Every year, the lineup for the Coachella Valley Music & Arts Festival would come, I would get a small rush from discussing the lineup, and then, once I realized I was not willing to spend hundreds of dollars on a ticket, I would be forced to move on.
I accepted this as a fact of life; I made a list of cons in my head and read articles about “bros” and other gross aspects of Coachella culture that justified my absence. I developed a downright snobbish attitude towards it. I was “above” Coachella.
So what did I do when I was offered a guest list spot by a performing friend a mere two weeks before the festival? I wholeheartedly accepted.
Arriving at the front gate on Friday, I decided to leave my skepticism behind and enjoy myself despite the beating sun, growing number of attendees in war bonnets and face paint, and $7 slices of pizza.
I started out at the Gobi tent, where I sat in the grass eating a mojito popsicle as Cleveland punk band, Cloud Nothings, performed to perhaps 200 people, a measly number by my predictions. Weren’t there more than 200,000 attendees this weekend? Where on earth could they be?
Suddenly, I was whisked by a friend to the Sahara tent where the Norwegian DJ Trippy Turtle was performing. The tent was filled to capacity with the sort of crowd I expected from Coachella; loud, drunk in the afternoon and covered in neon.
However, I was surprised to find that I was not bothered by them. They were just dancing and having fun. I decided to follow suit. As the DJ cued a bouncy remix of Ginuwine’s “Pony,” I suddenly felt in tune with the vibe of the festival, carrying me throughout the remaining two days before I dragged my aching feet off the grounds late Sunday night.
From Lil B to Porter Robinson, Ratatat to FKA Twigs, Brand New to Drake, each performance I saw left me in some form of awe. Being one of the indisputably greatest festivals on earth, any artist who gets their moment to shine on stage is bound to bring their all.
Between spectacular visuals, special guest appearances (Kanye West, anyone?) and explosive stage presences amidst mid-song chants of “What’s up, Coachella?!”
The festival delivered memories impossible to recreate and far beyond my expectations. Some experiences I shared with crowds of thousands, others far less; while AC/DC was shaking everybody all night long at the main stage and Alesso was drawing the die-hard EDM fans Friday night, a hundred dedicated people convulsed along to Squarepusher’s complex, short-circuiting breakbeats, and the passion was not lost on anyone.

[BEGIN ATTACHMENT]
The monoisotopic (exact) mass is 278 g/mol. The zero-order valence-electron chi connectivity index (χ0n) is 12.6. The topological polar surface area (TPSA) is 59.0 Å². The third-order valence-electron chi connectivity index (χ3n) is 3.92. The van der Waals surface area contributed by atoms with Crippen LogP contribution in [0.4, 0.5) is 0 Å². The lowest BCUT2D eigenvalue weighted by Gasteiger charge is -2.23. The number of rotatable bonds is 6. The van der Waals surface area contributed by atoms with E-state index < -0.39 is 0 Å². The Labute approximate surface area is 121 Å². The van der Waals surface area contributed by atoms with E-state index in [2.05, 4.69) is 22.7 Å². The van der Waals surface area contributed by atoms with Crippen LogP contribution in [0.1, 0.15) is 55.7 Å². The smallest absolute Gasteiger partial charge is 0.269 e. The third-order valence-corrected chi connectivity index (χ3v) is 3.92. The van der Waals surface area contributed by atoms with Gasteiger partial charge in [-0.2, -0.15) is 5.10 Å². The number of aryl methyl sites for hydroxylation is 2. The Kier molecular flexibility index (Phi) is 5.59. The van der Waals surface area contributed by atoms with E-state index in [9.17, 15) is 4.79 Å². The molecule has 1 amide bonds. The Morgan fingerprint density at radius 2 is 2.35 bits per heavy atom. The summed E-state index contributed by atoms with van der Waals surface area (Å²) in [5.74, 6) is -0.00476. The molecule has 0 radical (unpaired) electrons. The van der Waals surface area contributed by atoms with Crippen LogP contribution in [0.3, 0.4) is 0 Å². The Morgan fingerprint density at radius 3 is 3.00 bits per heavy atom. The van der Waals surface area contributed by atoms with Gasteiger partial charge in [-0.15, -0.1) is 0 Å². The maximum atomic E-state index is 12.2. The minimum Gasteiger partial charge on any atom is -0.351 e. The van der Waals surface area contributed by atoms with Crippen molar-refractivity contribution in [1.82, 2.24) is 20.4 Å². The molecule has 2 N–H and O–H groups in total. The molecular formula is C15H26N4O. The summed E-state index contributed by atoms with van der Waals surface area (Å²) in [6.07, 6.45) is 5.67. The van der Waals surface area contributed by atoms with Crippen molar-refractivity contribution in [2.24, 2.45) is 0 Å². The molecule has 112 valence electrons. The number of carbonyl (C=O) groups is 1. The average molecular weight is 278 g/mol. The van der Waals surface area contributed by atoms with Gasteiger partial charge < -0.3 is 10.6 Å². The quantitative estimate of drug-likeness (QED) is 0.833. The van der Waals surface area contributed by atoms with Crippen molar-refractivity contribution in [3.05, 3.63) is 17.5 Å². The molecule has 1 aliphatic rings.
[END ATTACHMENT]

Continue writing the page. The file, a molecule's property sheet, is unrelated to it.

When I wasn’t occupied by the music, there were amenities available to please even the most comfort-seeking millennial. cold pressed juice? Check. Phone charging stations? Check. Misting fans? Check.
The massive art installations that peppered the polo grounds were similarly impressive, and even served multiple purposes for attendees seeking shade or selfie backgrounds. The functionality of the festival across all three days could only be described as utopian. I can hardly recall a single hiccup.
Even the oppressive heat of day one gave way to cool breezes and a gorgeous sunset. It seemed mother nature wanted everyone to have a good time too.
As I watched an electrified Drake bring the entire festival to its knees Sunday night, I couldn’t help but laugh at how I used turn my nose up at Coachella. Considering the stress of trying to get time off work, finding a last-minute campsite, and otherwise preparing for the festival in under 2 weeks, I deemed my blood, sweat and tears absolutely worth it. Perhaps next year I’ll even pay for my ticket.